3. Minions! Who doesn't love minions? Admit it. And Minions in pointy hats, at that! The King and Queen would possess another couple to delegate to, to have in their entourage, to add to their Glory at Pennsic and other large events. A Prince and Princess of Pentamere could have served as the Crown's representatives at Border Skirmish this past summer, when both TRMs and TRHs were committed to North Oaken War Maneuvers. Pentamere has a special relationship with the current King of Northshield, and such a visit would have been a Good and Noble thing. A Territorial Prince and Princess who DID travel out of the Kingdom from time to time would also be excellent emissaries to other Kingdoms. The King and Queen get to preside over Coronet Tourney, and then participate in the emotional moment of investing the new heirs. And I don't believe for a minute that anybody stands for Crown who doesn't thoroughly enjoy such moments.

Does a Principality create more work for the Kingdom? Yep. We'll be trying the patience of the Dragon Herald and imposing mightily on the Kingdom Seneschal over the years of founding such a thing. I would hope we could do it with their support and encouragement, strengthened by the wisdom of the Kingdom proud of its new child.

So, before you dismiss the idea out of hand, take a walk with me into the world of What Could Be.....

Picture a Fall Coronet Tourney and Investiture, at Castle Farms in the Barony of Donnershafen. The King and Queen sit in State to watch the best of Pentamere's fighters contend for the Coronet. The victor to be the new heir to the Michigan Maple thrones, and bestow on his best beloved a chaplet of apple and cherry blossoms. Banners fly - both of the Kingdom, and of the Principality. The evening sees the investiture of the current heirs as Prince and Princess - with gleaming silver coronets; as well as their new heirs, our own Lord and Lady of the Lakes who step up to take their place at the head of the Principality of Pentamere. Shouldering the burdens, spreading the glory, and nuturing the Pearl of great Price that is Pentamere.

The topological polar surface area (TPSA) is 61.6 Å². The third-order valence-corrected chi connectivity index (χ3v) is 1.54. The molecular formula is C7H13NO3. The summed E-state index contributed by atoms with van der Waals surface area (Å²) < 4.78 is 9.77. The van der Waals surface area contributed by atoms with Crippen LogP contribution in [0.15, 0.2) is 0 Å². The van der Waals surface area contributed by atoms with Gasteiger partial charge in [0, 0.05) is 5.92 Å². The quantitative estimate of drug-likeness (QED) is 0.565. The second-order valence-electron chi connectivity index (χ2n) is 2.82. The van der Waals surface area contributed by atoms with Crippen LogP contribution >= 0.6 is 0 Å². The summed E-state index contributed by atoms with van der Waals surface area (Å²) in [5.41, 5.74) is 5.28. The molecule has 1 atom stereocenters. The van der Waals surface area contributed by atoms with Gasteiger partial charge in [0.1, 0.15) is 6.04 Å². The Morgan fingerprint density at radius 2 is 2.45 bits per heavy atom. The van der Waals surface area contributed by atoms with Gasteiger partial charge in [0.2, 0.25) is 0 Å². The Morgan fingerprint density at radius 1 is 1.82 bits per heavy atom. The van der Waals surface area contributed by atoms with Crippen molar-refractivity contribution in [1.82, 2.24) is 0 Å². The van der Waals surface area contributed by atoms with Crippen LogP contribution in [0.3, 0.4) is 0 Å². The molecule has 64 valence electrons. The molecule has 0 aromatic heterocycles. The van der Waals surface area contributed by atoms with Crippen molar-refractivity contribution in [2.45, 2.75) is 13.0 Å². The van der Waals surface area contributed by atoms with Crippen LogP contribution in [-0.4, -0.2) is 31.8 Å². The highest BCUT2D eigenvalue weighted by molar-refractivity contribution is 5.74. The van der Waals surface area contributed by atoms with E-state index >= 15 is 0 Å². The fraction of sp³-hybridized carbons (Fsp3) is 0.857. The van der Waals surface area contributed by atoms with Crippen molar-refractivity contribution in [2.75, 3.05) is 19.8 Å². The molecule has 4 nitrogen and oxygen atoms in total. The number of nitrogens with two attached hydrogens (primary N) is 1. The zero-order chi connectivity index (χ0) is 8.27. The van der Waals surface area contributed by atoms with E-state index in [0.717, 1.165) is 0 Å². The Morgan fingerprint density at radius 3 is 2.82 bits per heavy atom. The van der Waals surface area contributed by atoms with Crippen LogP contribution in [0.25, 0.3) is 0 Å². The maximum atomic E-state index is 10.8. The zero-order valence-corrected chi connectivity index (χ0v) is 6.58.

femkes_follies: (Default)
I'm going to make a few assertions here that you may or may not agree with. No roastin' the postin', please. My blog, my opinions. By all means, disagree. But no ad hominem arguments, please.

The Middle Kingdom is overlarge, unwieldy, bureaucratically bloated, and beyond the capacity of any Crown to manage in any significant way. Management as such tends to involve doing what is Expected by Tradition, fulfilling the requirements for meetings, and stomping out actual Forrest Fires and Erupting Volcanoes.

Historically, the Middle Kingdom has spun off Principalities as a response to its overlargeness making it impossible to minister to all of its people equally. In the case of Calontir and Ealdomere, the "largeness" was pretty much geographic. With Northshield, it was a combination of geographic size and growth of both Northshield and the Middle Kingdom as we know it. More groups, more events, harder for the King, Queen, and Curia to make everybody feel part of the Kingdom.

I'm going to come out here finally and admit that I think it's time to at least discuss the notion of creating another Principality within the Middle Kingdom. And I think that Pentamere is the current best candidate for such a mood. We already have enough geographic isolation to have developed an internal culture of our own. It's a bit diffuse, but it's something to build on.

Before you jump down my throat and shriek and yell about "disloyalty" and "the glory of the Midrealm," lets make sure we're talking about the same thing.

I am not bucking for independence. A Principality of Pentamere would still be very much a part of the Middle Kingdom. Essentially, a territorial Principality is nothing more than a Region with the right to select it's own Prince and Princess.

Let's discuss some of the arguments in both directions:

1. We don't have enough people willing to serve as officers - Well, we already carry a full slate of Regional Officers, who would simply become Principality Officers, instead. Though it is a valid concern. If you speak to people who've been through the creation of a Principality, it's usually the case that those people FROM the Principality who would otherwise serve at the Kingdom level tend to pull back a bit and put their energies into the developing Principality instead. At least for the first 3-5 years. So the better question might be, will the Kingdom be able to cope without being to able to draw much on Pentamerans for offices for a few years? I have no idea how difficult/easy it is to fill those positions, so I can't speak to that. Anyone?